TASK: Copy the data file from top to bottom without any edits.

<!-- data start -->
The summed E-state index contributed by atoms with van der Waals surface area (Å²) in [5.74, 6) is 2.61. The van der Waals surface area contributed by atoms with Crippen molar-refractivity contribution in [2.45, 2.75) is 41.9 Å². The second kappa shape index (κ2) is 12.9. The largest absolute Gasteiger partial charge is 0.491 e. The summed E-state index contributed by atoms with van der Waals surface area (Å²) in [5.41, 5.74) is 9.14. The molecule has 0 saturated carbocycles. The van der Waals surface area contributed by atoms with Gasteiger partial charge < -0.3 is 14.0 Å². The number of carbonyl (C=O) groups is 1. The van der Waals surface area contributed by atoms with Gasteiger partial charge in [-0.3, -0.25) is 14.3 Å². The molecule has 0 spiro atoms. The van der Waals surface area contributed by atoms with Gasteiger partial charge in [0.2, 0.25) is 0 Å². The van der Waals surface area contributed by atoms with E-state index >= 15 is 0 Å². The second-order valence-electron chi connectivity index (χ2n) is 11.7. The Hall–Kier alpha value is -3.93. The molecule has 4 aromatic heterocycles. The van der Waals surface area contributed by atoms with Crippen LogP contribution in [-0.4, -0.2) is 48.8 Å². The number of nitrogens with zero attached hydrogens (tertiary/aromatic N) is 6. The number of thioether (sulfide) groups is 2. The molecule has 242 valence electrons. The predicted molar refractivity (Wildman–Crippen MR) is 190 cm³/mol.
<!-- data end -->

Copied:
The summed E-state index contributed by atoms with van der Waals surface area (Å²) in [5.74, 6) is 2.61. The van der Waals surface area contributed by atoms with Crippen molar-refractivity contribution in [2.45, 2.75) is 41.9 Å². The second kappa shape index (κ2) is 12.9. The largest absolute Gasteiger partial charge is 0.491 e. The summed E-state index contributed by atoms with van der Waals surface area (Å²) in [5.41, 5.74) is 9.14. The molecule has 0 saturated carbocycles. The van der Waals surface area contributed by atoms with Gasteiger partial charge < -0.3 is 14.0 Å². The number of carbonyl (C=O) groups is 1. The van der Waals surface area contributed by atoms with Gasteiger partial charge in [-0.3, -0.25) is 14.3 Å². The molecule has 0 spiro atoms. The van der Waals surface area contributed by atoms with Gasteiger partial charge in [0.2, 0.25) is 0 Å². The van der Waals surface area contributed by atoms with E-state index >= 15 is 0 Å². The second-order valence-electron chi connectivity index (χ2n) is 11.7. The Hall–Kier alpha value is -3.93. The molecule has 4 aromatic heterocycles. The van der Waals surface area contributed by atoms with Crippen LogP contribution in [-0.4, -0.2) is 48.8 Å². The number of nitrogens with zero attached hydrogens (tertiary/aromatic N) is 6. The number of thioether (sulfide) groups is 2. The molecule has 242 valence electrons. The predicted molar refractivity (Wildman–Crippen MR) is 190 cm³/mol.